During desensitization to any type of fear, it is essential to ensure that your dog never experiences the full-blown version of whatever provokes his anxiety or fear. He must experience only a low-intensity version that doesn’t frighten him. Otherwise, he won’t learn to feel calm and comfortable in situations that upset him. This means that during treatment for separation anxiety, your dog cannot be left alone except during your desensitization sessions. Fortunately there are plenty of alternative arrangements:
Observational learning is the learning that occurs through observing the behavior of others. This form of learning does not need reinforcement to occur; instead, a model animal is required. While the model may not be intentionally trying to instill any particular behavior, many behaviors that are observed are remembered and imitated.[52] The domestic dog is a social species and its social dependency makes it aware of the behavior of others, which contributes to its own behavior and learning abilities. There is, however, ongoing discussion about how much, and how, dogs can learn by interacting with each other and with people.[53]
The most important part of training your dog is teaching her that it pays to do things you like. But your dog also needs to learn that it doesn’t pay to do things you don’t like. Fortunately, discouraging unwanted behavior doesn’t have to involve pain or intimidation. You just need to make sure that behavior you dislike doesn’t get rewarded. Most of the time, dog motivations aren’t mysterious. They simply do what works! Dogs jump up on people, for example, because people pay attention to them as a result. They can learn not to jump up if we ignore them when they jump up instead. It can be as simple as turning away or staring at the sky when your dog jumps up to greet or play with you. As soon as she sits, you can give her the attention she craves. If you stick to this plan, your dog will learn two things at once. Doing something you like (sitting) reliably works to earn what she wants (attention), and doing things you don’t like (jumping up) always results in the loss of what she wants.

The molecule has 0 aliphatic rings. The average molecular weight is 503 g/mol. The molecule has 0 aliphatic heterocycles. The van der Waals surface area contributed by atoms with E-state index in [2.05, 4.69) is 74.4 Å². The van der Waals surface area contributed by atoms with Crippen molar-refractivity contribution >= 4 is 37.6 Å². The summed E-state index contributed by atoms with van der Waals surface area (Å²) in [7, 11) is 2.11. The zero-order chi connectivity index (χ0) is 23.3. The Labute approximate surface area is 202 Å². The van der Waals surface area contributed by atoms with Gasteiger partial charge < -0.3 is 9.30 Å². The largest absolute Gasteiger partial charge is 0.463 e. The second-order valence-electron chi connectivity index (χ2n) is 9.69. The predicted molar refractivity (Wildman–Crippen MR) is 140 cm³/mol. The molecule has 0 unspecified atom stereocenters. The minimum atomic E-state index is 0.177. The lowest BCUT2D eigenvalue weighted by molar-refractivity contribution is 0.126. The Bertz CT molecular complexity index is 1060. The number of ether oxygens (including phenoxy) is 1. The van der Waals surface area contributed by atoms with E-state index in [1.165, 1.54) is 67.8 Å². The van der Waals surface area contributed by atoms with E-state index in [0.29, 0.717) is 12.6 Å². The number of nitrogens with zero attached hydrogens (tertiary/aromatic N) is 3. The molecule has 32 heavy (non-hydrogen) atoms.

Begin doorway “wait”-training early. Teaching a dog to respect the threshold is important. You do not want a dog that runs out the door every time it opens — that could be dangerous for him. Doorway training doesn't need to happen every single time you go through a doorway. But you should make the most of your training opportunities early in your puppy's life.
I appreciate it when you said that I can enroll in a dog obedience class so that I will know how to train my dog or I can just hire a professional to do it for me. I think the latter will work better with my schedule. There are always so many things for me to do after all. Aside from this, I do not think it will be easy for me to train my little Rio since I do not have the patience to do it.
Submissive urination is a normal way for your puppy to demonstrate submissive behavior. Even a dog that is otherwise housetrained may leave dribbles and puddles of urine at your feet when greeting you. Excitement urination with a puppy is usually caused by lack of bladder control. The puppy is not aware that he is urinating; he's just excited and any punishment will only confuse him.
One possibility that sounds interesting is the “safe area” idea. If the forecast predicts thunderstorm, then we can try keeping our dog in a low-stimulus (no windows/few windows), sound proof area, before the storm begins and *before* our dog starts to panic or becomes overly anxious. We can try masking out the sounds from outside with calming music, or a calm t.v. channel. At the same time, we distract our dog by giving him something interesting to do that he loves, for example playing a game, chewing on his favorite chews, playing with his favorite interactive food toy, etc.
Keep in mind that ditching the “alpha dog” concept doesn’t mean you have to let your dog do anything she likes. It’s fine to be the boss and make the rules-but you can do that without unnecessary conflict. Be a benevolent boss, not a bully. Good leadership isn’t about dominance and power struggles. It’s about controlling your dog’s behavior by controlling her access to things she wants. YOU have the opposable thumbs that open cans of dog food, turn doorknobs and throw tennis balls! Use them to your best advantage. If your dog wants to go out, ask her to sit before you open the door. When she wants dinner, ask her to lie down to earn it. Does she want to go for a walk? If she’s jumping up on you with excitement, wait calmly until she sits. Then clip on the leash and take your walk. Your dog will happily work for everything she loves in life. She can learn to do what you want in order to earn what she wants.